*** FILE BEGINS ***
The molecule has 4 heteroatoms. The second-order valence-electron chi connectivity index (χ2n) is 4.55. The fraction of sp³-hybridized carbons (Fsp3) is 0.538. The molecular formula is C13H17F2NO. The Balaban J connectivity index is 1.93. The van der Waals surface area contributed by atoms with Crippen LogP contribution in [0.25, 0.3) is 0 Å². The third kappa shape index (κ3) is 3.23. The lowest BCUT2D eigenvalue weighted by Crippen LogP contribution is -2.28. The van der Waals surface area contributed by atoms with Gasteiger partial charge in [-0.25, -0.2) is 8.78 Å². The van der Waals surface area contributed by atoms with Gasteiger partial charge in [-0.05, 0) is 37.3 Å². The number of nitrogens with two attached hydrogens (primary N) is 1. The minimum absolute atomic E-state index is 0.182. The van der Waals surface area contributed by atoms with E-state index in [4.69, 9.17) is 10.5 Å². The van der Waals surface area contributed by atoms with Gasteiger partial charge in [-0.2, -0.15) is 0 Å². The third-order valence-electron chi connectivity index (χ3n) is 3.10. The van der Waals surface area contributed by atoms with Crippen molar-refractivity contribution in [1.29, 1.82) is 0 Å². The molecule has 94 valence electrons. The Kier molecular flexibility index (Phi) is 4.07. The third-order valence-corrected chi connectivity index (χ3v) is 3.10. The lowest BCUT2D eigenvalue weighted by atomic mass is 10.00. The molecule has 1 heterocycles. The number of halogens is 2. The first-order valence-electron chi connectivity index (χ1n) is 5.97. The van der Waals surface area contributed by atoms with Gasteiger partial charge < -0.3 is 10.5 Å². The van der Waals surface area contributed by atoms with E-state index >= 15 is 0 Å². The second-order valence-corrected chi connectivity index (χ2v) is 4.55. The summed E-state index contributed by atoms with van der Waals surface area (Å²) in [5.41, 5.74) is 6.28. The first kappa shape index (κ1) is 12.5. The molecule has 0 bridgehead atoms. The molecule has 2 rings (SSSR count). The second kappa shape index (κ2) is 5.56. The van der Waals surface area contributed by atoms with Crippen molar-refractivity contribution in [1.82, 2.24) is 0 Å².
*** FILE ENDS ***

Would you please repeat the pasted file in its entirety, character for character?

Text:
The molecule has 4 heteroatoms. The second-order valence-electron chi connectivity index (χ2n) is 4.55. The fraction of sp³-hybridized carbons (Fsp3) is 0.538. The molecular formula is C13H17F2NO. The Balaban J connectivity index is 1.93. The van der Waals surface area contributed by atoms with Crippen LogP contribution in [0.25, 0.3) is 0 Å². The third kappa shape index (κ3) is 3.23. The lowest BCUT2D eigenvalue weighted by Crippen LogP contribution is -2.28. The van der Waals surface area contributed by atoms with Gasteiger partial charge in [-0.25, -0.2) is 8.78 Å². The van der Waals surface area contributed by atoms with Gasteiger partial charge in [-0.05, 0) is 37.3 Å². The number of nitrogens with two attached hydrogens (primary N) is 1. The minimum absolute atomic E-state index is 0.182. The van der Waals surface area contributed by atoms with E-state index in [4.69, 9.17) is 10.5 Å². The van der Waals surface area contributed by atoms with Gasteiger partial charge in [-0.2, -0.15) is 0 Å². The third-order valence-electron chi connectivity index (χ3n) is 3.10. The van der Waals surface area contributed by atoms with Crippen molar-refractivity contribution in [1.29, 1.82) is 0 Å². The molecule has 94 valence electrons. The Kier molecular flexibility index (Phi) is 4.07. The third-order valence-corrected chi connectivity index (χ3v) is 3.10. The lowest BCUT2D eigenvalue weighted by atomic mass is 10.00. The molecule has 1 heterocycles. The number of halogens is 2. The first-order valence-electron chi connectivity index (χ1n) is 5.97. The van der Waals surface area contributed by atoms with Gasteiger partial charge < -0.3 is 10.5 Å². The van der Waals surface area contributed by atoms with E-state index >= 15 is 0 Å². The second-order valence-corrected chi connectivity index (χ2v) is 4.55. The summed E-state index contributed by atoms with van der Waals surface area (Å²) in [5.41, 5.74) is 6.28. The first kappa shape index (κ1) is 12.5. The molecule has 0 bridgehead atoms. The molecule has 2 rings (SSSR count). The second kappa shape index (κ2) is 5.56. The van der Waals surface area contributed by atoms with Crippen molar-refractivity contribution in [1.82, 2.24) is 0 Å².